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8 reasons why we should not eat eggs

Eggs are a dietary staple in many areas of the world, but just because they are part of many popular dishes doesn’t mean they are healthy to eat. While eggs are often viewed as a cheap and ready source of protein, consuming eggs often comes at a high cost to animal welfare, the environment, and public health worldwide. There are many good reasons not to eat eggs.

Despite this, people around the world are eating more and more eggs. Global egg production increased by 24% in the 10 years to 2018, with a handful of countries producing the bulk of the world’s egg supply. China, the European Union, the United States, and India produce nearly 60% of the global supply of eggs.

In commercial egg production, most of the time hens are held in highly confined, unnatural, and stressful housing called battery cages. Even chickens who are not as intensively confined produce so many eggs that their bodies are worn out by the time they are about 18 months of age (far from their normal lifespan of up to 20 years). Eating eggs not only comes with health risks, but also puts money into the pockets of large companies that profit from animal suffering.

Are eggs bad for you?

Eggs have long been a source of concern in diets due to their high levels of cholesterol and potential effects on cardiovascular health, and historically dietary guidelines have recommended restricting the number of eggs eaten on a daily basis. A 2019 study found a significant association between higher risk of cardiovascular disease and each additional 300 milligrams of cholesterol consumed per day. Recent evidence has also emerged showing that eggs may contribute to higher all-cause and cancer mortality as well.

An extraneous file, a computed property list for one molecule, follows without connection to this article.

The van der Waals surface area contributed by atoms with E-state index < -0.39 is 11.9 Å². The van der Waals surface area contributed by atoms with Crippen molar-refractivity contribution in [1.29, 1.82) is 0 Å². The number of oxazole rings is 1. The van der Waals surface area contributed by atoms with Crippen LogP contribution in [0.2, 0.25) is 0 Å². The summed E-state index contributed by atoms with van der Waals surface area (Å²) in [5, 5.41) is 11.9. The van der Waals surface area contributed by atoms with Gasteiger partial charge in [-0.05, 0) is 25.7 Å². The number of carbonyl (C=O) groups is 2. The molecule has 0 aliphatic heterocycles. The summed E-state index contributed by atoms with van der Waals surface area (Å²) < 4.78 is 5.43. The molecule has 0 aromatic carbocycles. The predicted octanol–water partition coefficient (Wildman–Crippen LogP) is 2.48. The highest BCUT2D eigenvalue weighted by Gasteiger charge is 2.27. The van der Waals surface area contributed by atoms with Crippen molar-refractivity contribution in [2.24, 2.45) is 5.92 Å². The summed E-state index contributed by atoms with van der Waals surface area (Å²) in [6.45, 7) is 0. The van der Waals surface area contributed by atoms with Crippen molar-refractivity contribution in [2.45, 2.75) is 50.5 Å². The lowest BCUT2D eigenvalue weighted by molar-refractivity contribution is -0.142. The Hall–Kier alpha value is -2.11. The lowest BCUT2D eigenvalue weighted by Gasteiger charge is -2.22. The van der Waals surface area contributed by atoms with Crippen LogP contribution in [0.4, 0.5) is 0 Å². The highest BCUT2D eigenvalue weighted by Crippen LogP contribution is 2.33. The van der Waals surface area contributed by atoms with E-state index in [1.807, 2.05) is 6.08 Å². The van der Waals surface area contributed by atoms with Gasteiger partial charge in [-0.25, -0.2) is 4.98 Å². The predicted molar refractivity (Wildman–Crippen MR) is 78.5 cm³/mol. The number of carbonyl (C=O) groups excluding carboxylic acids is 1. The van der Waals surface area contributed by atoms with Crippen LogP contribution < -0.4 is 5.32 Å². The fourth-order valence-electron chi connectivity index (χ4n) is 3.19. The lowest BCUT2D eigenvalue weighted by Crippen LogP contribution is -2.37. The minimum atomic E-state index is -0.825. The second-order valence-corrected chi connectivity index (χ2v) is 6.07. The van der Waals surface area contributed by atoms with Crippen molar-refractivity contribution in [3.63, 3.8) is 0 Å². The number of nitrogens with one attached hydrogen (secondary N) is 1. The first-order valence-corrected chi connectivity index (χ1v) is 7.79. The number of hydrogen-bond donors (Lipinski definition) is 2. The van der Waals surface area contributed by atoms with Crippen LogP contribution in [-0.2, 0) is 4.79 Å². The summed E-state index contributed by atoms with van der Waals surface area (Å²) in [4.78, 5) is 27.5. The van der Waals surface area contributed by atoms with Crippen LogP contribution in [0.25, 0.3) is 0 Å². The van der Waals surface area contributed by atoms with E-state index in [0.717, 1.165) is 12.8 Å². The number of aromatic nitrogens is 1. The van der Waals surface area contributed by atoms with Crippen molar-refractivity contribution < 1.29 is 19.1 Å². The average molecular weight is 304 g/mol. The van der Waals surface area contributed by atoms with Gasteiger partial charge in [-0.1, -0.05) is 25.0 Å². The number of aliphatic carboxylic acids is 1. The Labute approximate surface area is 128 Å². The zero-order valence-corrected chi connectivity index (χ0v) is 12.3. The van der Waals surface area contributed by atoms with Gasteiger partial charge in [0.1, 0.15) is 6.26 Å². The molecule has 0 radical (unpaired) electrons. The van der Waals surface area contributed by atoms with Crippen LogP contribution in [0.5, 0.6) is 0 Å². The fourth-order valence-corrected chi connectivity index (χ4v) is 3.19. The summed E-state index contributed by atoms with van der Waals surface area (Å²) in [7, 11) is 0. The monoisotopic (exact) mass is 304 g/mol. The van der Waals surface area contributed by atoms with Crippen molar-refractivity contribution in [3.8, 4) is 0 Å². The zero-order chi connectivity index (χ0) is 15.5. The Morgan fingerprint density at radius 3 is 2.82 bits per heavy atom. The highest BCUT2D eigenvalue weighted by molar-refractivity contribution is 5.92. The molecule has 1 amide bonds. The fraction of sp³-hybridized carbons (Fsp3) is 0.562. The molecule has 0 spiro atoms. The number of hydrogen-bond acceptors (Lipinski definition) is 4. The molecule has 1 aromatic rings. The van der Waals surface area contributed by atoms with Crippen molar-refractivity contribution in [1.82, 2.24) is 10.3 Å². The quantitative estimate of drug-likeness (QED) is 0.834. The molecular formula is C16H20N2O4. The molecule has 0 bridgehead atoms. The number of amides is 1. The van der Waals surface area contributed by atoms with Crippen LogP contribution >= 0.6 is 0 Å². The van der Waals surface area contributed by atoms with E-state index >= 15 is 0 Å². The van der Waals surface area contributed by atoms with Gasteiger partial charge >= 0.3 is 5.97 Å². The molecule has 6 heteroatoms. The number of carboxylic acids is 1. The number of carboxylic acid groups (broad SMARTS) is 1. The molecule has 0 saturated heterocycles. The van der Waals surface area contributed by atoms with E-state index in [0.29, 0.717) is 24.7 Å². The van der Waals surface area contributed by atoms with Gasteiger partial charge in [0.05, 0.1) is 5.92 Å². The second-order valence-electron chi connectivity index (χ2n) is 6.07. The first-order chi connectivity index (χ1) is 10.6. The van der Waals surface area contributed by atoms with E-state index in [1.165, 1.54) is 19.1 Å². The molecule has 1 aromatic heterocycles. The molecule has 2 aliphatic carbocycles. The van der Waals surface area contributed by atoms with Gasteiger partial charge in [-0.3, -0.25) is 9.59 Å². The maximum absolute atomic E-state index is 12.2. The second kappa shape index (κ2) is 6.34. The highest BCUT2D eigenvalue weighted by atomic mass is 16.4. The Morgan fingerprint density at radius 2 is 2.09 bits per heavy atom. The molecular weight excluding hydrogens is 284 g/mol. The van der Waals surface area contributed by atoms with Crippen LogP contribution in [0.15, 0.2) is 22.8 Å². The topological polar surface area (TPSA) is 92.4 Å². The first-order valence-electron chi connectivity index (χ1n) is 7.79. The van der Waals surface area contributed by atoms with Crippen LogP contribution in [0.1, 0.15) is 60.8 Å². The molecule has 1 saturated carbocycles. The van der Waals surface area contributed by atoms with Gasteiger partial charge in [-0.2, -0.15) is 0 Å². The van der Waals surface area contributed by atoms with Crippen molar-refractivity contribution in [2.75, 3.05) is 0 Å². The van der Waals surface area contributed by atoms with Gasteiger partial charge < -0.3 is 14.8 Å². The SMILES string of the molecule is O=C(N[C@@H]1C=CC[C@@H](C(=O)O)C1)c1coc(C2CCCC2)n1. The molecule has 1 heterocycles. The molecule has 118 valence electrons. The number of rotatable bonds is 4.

While nutritional science has not definitively determined the extent to which eating eggs can harm a person’s health, there is a convincing body of evidence that egg consumption increases the risks of dying from certain cancers and cardiovascular disease. Eating eggs on a regular basis even appears to increase a person’s risk of dying from any cause of death.

Why are eggs bad for you?

Eggs contain compounds that are harmful when eaten in excess, like cholesterol and saturated fat. These ingredients have been linked to the development of chronic diseases and increased death risks.


Cholesterol is a fatty, waxy carbon compound that is made in the liver. It performs a variety of functions, including helping the body to make vitamins and hormones necessary for the body to function normally. People must have a certain amount of cholesterol, but their bodies can make enough to provide what’s needed.

Eating more cholesterol than necessary, which is easily done when eggs are part of your diet, may lead to serious health risks. In a 2019 Korean study, any increase in cholesterol levels for individuals who had levels greater than 200 milligrams per decilitre in any age group was associated with higher risk of death. Depending on age, the risk of dying increased by up to 14%.

Heart disease

According to the World Heart Federation, high cholesterol increases the risk of stroke and heart disease and causes more than 4.4 million deaths every year worldwide. A positive association between the consumption of egg yolks and plaque formation in arteries was found by one study a decade ago.


Diabetes is a serious chronic disease that causes life-altering illness and high death rates. Diabetes is responsible for around 4.2 million deaths annually in people 20 to 79 years old, or just over 11% of all deaths worldwide.